Rembrandt, Picasso would have been proud of Virat Kohli's Mirpur masterpiece!

Virat Kohli has now stroked three hundreds in his last four one day innings © AFP

By David Green

 

We’ve already called him the best young batsman in world cricket, heir apparent to the great Sachin Tendulkar and along with Hashim Amla and MS Dhoni the best batsman currently playing One-Day International (ODI) cricket.

 

But having produced yet another masterpiece of which Rembrandt, Picasso or perhaps more aptly the spiky Jackson Pollock would be proud, we’ve run out of superlatives to describe Virat Kohli’s batting.

 

Not content with playing one of the best knocks witnessed in ODI cricket in Hobart just three short weeks ago, Kohli repeated the trick in Mirpur on Sunday with a staggering 183 off just 148 balls against India’s bitterest rivals in a must-win game.

 

Kohli has now stroked three hundreds in his last four one day innings and in two of those has helped India chase 320 in Hobart and now 330 against as decent a bowling unit as Pakistan. This takes his career average in ODI run chases to 58.40 in 48 innings with seven hundreds and 13 fifties. That makes him nearly as effective at chasing as Usain Bolt.

 

If we take Ryan ten Doeschate out of the equation as most of his runs have come against fellow Associate sides, Kohli is also one of only four batsmen in history to average over 50 in ODI cricket. Amla (56.49) and Dhoni (51.70) are two of these and the other is that other master of the run-chase, Michael Bevan (53.58). That Kohli doesn’t look out of place in that company says everything.

 

In terms of humility, losing the crassness and growing up, Kohli has a long way to go before he can be compared to the humble Tendulkar and United Nations Secretary General-in-waiting Rahul Dravid.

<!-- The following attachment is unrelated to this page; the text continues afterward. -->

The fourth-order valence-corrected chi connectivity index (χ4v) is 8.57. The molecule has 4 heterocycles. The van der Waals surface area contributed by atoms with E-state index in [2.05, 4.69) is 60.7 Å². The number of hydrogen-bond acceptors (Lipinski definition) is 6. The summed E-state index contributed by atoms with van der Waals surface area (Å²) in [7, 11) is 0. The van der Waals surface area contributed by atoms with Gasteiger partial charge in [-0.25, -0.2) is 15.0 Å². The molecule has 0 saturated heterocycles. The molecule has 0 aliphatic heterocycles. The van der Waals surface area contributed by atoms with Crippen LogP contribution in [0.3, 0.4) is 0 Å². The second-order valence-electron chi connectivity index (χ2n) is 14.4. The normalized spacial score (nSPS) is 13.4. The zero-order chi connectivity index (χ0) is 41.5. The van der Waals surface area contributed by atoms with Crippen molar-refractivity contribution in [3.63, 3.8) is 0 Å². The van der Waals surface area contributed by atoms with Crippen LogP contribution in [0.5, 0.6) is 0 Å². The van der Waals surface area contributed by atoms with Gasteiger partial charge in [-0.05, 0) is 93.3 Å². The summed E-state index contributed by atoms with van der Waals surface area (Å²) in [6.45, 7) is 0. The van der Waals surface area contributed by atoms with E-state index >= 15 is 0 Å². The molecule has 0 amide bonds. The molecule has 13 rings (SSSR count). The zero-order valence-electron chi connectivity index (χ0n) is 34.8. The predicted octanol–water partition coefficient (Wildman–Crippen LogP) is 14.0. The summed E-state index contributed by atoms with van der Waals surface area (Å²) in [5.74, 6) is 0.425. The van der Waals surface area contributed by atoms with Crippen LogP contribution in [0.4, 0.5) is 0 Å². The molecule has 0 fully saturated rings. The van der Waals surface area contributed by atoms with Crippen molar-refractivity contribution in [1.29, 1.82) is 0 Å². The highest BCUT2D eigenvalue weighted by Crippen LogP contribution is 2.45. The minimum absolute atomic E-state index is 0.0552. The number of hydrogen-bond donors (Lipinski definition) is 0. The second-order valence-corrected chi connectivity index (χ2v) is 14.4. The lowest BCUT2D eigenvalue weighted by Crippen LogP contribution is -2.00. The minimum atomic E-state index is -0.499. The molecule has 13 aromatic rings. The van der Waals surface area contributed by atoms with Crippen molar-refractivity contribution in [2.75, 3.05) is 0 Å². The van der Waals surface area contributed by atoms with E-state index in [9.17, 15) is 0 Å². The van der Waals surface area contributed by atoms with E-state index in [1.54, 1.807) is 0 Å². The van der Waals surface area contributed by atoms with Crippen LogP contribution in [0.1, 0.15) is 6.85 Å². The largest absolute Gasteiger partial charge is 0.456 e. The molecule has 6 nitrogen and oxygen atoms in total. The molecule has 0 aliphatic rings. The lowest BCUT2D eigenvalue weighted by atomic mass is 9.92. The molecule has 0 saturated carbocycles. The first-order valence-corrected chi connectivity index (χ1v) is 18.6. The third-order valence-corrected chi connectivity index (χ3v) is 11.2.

Kohli is too spiky, too prickly and far too obnoxious to ever probably do that, but in terms of his batmanship, India have a ready made replacement for Dravid at No 3 in the Test XI and a new champion to try and emulate some of what Tendulkar has achieved.

 

But as far as superlatives go, we’ve run out of those.

 

(David Green is the brain behind the irreverent The Reverse Sweep blog and also writes for a number of cricket publications and sites such as World Cricket Watch. You can follow him on Twitter also@TheReverseSweep. David was a decent schoolboy and club cricketer (and scored his maiden 100 the same week that Sachin Tendulkar scored his first Test ton) but not good enough to fulfil his childhood dream of emulating Douglas Jardine by winning the Ashes in Australia and annoying the locals into the bargain. He now lives with his wife and two young children in the South of France and will one day write the definitive biography of Hedley Verity)